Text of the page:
Disc disease, known as chondrodystrophy, in some breeds is a common cause of back pain and paralysis. New research now may change that understanding.
Researchers from the University of California, Davis, believe they’ve discovered a genetic mutation that spans dog breeds and is responsible for chondrodystrophy. She found a significant difference on chromosome 12 that looked like it could be linked to long bone growth abnormality. Dachshunds, Pekingese and French bulldogs often are victims, and until now, veterinarians have not been able to determine a specific cause.
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Veterinary geneticist Danika Brannasch is the senior author of the study and said that dogs who have intervertebral disc disease (IVDD) are 50 times more likely to have a genetic mutation that seems incredibly correlated with disc disease. She believes that the identification of this gene is the first step in helping eliminate the condition in dogs at risk for the disease.
Bannasch is also a breeder of Nova Scotia duck tolling retrievers and says she is fascinated by the different shapes and breeds of dogs. With her colleague UC Davis veterinarian neurologist Pete Dickinson, they observed that often the correlation of dog’s styles and disease is evident in the neurology clinic. Dickinson said that IVDD will be most commonly seen in his neurological clinic and that the herniation of abnormal discs can lead to paralysis in dogs.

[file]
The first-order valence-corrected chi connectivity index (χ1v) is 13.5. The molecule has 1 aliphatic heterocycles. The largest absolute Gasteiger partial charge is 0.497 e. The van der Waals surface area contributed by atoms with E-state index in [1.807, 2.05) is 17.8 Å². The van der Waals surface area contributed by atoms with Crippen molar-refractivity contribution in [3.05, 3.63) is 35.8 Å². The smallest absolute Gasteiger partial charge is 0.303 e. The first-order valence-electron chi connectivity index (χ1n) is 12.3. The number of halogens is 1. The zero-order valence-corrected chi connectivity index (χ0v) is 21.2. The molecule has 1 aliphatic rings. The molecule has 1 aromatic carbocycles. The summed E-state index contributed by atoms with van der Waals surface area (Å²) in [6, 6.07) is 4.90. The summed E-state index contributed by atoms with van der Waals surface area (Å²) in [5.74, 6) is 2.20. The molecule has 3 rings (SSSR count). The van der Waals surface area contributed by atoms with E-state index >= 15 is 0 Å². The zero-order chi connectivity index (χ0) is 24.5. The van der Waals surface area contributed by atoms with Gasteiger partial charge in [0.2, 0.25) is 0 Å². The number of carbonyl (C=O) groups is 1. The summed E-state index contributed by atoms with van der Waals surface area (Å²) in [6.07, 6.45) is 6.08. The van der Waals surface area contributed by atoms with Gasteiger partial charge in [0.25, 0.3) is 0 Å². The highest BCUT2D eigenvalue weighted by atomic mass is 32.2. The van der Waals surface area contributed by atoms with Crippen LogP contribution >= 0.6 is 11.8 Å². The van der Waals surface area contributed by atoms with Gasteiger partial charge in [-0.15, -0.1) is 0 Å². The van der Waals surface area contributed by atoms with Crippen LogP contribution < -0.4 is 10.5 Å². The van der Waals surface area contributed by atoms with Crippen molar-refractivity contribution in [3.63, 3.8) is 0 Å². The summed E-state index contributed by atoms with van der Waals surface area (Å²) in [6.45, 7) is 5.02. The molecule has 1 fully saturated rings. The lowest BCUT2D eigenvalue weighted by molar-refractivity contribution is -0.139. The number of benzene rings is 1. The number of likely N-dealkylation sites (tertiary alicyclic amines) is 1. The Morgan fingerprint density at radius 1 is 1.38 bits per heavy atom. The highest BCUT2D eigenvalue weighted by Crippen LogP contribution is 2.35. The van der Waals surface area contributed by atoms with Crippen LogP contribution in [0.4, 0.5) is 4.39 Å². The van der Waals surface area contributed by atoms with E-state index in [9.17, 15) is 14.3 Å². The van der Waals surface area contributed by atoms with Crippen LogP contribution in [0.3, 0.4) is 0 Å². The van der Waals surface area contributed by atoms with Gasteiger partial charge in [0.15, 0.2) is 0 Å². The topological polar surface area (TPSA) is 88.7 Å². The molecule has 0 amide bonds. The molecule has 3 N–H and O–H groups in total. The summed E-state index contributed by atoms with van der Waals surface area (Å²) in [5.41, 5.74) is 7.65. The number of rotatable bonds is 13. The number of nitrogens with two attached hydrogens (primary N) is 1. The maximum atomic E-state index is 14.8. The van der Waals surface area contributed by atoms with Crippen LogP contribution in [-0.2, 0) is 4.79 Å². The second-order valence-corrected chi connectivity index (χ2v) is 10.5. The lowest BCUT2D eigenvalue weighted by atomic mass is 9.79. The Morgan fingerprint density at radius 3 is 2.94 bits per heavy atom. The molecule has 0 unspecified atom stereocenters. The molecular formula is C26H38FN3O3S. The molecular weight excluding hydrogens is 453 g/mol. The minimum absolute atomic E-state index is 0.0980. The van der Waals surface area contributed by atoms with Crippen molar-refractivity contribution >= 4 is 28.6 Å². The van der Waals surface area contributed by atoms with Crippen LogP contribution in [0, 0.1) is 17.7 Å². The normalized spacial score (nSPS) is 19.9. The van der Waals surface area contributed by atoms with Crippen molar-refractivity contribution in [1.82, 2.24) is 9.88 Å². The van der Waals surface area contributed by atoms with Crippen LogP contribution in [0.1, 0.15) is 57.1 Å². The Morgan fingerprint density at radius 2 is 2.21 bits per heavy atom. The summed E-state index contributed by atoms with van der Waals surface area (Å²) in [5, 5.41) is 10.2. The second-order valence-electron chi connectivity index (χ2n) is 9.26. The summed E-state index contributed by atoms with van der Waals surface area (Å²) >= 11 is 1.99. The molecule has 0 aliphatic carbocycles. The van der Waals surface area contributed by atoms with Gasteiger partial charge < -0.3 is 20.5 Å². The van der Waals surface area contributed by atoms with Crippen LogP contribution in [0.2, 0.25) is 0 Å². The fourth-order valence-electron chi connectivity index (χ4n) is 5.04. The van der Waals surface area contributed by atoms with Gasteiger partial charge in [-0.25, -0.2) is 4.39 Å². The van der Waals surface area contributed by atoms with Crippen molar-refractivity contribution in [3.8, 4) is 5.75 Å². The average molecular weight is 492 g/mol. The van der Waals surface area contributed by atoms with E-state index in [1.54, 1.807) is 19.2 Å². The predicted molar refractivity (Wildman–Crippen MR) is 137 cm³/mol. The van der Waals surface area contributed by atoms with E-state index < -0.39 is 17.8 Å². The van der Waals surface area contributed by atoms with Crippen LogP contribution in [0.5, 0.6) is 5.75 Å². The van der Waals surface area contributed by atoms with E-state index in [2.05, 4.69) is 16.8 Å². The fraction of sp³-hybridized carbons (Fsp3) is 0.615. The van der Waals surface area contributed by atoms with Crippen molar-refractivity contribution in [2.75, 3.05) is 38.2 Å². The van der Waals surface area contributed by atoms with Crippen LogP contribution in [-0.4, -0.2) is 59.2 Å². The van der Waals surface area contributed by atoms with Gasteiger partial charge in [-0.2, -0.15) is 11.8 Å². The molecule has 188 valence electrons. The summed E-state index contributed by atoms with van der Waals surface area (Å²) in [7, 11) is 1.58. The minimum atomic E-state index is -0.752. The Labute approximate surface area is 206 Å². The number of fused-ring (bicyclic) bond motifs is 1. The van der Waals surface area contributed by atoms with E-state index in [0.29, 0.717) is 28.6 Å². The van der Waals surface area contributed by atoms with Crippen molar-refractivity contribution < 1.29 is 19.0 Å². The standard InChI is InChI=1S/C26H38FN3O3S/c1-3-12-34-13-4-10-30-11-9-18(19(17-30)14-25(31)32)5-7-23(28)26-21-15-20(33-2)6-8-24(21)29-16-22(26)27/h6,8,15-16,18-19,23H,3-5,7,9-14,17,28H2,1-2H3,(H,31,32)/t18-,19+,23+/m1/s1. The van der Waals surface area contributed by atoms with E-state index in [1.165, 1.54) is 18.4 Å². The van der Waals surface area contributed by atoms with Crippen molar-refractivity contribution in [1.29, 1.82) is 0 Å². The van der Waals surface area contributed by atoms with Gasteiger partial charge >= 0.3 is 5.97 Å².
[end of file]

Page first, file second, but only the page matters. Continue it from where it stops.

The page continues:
More the treatment for those dogs is costly, and often unaffordable for many pet owners. Dickinson said that it’s horribly uncomfortable for family pets, and takes a toll on pet families.
The research began with the toller breed, particularly those with shorter legs. Chondrodystrophy is responsible for back pain, rear limb paralysis and even walking immobility and is most frequently found in dogs who have shorter legs. They then looked at other reeds that had the same DNA sequence in that region, and discovered that beagles, spaniels and dachshunds also got this chromosome 12 difference. Those breeds are furthermore known to have chondrodystrophic conditions.
They continued to look at the DNA from a variety of dog breeds and saw that in many of the breeds with chondrodystrophic issues and then looked for the actual mutation on the genome. After extensive research and combing of the genetic sequences in those breeds, they found the presence of an FGR4 retrogene insertion. Bannasch said she felt like they’d found a needle in the haystack when they found it.
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The FGF4 retrogene is pivotal to molecular development. In humans, when the FGF3R is mutated (it’s the receptor for the FGF4 retrogene), dwarfism can happen. The researchers believe that this delivery can help reduce the risk of disc disease, and will even be a model for looking at degenerative disc disease in people.
Bannasch says she actually is thrilled about being able to possibly reduce pain and suffering in animals, and wants to look more within to the prevalence of the retrogene in the affected breeds, so that more can be looked at with regard to breeding the condition out.